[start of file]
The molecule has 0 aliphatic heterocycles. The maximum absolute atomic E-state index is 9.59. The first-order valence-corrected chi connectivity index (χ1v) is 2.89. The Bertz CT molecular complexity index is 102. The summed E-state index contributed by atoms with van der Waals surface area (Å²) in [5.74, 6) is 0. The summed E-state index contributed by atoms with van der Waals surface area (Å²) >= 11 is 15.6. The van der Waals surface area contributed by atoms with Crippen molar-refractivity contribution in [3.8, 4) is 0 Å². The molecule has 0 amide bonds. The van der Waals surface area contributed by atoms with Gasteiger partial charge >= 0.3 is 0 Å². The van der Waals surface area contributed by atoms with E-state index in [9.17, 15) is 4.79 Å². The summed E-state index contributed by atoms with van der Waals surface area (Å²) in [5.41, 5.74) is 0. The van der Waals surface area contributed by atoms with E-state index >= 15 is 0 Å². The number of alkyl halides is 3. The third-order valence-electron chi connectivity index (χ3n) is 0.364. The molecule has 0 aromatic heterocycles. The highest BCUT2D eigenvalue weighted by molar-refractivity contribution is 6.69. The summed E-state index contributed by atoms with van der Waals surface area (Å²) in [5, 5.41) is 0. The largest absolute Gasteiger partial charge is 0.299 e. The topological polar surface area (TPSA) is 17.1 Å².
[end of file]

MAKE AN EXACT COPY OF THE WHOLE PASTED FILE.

The molecule has 0 aliphatic heterocycles. The maximum absolute atomic E-state index is 9.59. The first-order valence-corrected chi connectivity index (χ1v) is 2.89. The Bertz CT molecular complexity index is 102. The summed E-state index contributed by atoms with van der Waals surface area (Å²) in [5.74, 6) is 0. The summed E-state index contributed by atoms with van der Waals surface area (Å²) >= 11 is 15.6. The van der Waals surface area contributed by atoms with Crippen molar-refractivity contribution in [3.8, 4) is 0 Å². The molecule has 0 amide bonds. The van der Waals surface area contributed by atoms with Gasteiger partial charge >= 0.3 is 0 Å². The van der Waals surface area contributed by atoms with E-state index in [9.17, 15) is 4.79 Å². The summed E-state index contributed by atoms with van der Waals surface area (Å²) in [5.41, 5.74) is 0. The van der Waals surface area contributed by atoms with E-state index >= 15 is 0 Å². The number of alkyl halides is 3. The third-order valence-electron chi connectivity index (χ3n) is 0.364. The molecule has 0 aromatic heterocycles. The highest BCUT2D eigenvalue weighted by molar-refractivity contribution is 6.69. The summed E-state index contributed by atoms with van der Waals surface area (Å²) in [5, 5.41) is 0. The largest absolute Gasteiger partial charge is 0.299 e. The topological polar surface area (TPSA) is 17.1 Å².